“He ain’t no gangster. He’s a real old-time desperado. Gangsters is foreigners; he’s an American.”—Gramp Maple, The Petrified Forest

Perhaps no genre captures the lower aspects of the national soul and the darker elements of its ethos better than the gangster film. The tale is almost always about, as the minstrel knucklehead 50 Cent would say, “coming up,” or furiously rising from the bottom. The gangster is never less than arrogant, resentful, and possessed of an optimism so naive that it might become ruthless. He represents a perversion of the anti-aristocratic attitude that began in the United States after the Revolutionary War. By the time Andrew Jackson became president, the popular sense of American democracy was that triumph was superior to a “noble” bloodline; that refinement was usually no more than the glaze of pretension; and that education did not necessarily make anyone better—or more clever!—than anyone else.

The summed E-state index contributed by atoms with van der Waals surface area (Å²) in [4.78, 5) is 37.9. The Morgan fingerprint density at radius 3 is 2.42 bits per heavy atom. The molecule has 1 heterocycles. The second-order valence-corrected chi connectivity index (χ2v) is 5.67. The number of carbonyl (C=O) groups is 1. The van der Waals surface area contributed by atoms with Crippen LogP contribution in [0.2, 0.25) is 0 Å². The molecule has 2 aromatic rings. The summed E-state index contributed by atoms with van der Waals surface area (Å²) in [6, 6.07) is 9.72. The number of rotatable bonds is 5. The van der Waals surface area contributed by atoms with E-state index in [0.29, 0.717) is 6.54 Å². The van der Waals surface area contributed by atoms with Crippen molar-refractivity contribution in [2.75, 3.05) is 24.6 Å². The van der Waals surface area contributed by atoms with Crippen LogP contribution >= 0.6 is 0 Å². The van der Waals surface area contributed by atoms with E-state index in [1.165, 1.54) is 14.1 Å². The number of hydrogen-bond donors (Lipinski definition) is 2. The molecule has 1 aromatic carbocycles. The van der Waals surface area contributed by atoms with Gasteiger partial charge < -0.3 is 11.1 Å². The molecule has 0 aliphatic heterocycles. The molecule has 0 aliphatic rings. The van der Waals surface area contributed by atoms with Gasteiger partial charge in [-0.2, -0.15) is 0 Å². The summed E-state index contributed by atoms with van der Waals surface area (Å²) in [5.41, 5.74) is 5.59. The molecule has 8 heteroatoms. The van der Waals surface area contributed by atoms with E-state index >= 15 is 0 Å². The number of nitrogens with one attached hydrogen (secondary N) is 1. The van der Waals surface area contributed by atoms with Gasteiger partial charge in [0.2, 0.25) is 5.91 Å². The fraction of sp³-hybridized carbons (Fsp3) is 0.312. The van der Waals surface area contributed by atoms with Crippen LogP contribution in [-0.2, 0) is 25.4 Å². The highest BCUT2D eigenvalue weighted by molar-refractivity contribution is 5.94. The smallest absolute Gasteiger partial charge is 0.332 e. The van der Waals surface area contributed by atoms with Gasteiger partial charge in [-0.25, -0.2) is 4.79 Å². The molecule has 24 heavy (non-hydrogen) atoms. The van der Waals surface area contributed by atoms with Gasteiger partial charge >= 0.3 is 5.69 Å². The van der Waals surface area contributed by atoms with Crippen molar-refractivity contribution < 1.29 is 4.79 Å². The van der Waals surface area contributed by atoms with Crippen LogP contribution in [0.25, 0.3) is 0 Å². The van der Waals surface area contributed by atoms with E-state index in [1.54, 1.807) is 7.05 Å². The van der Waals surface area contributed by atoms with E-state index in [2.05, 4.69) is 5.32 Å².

more from Stanley Crouch at Slate here.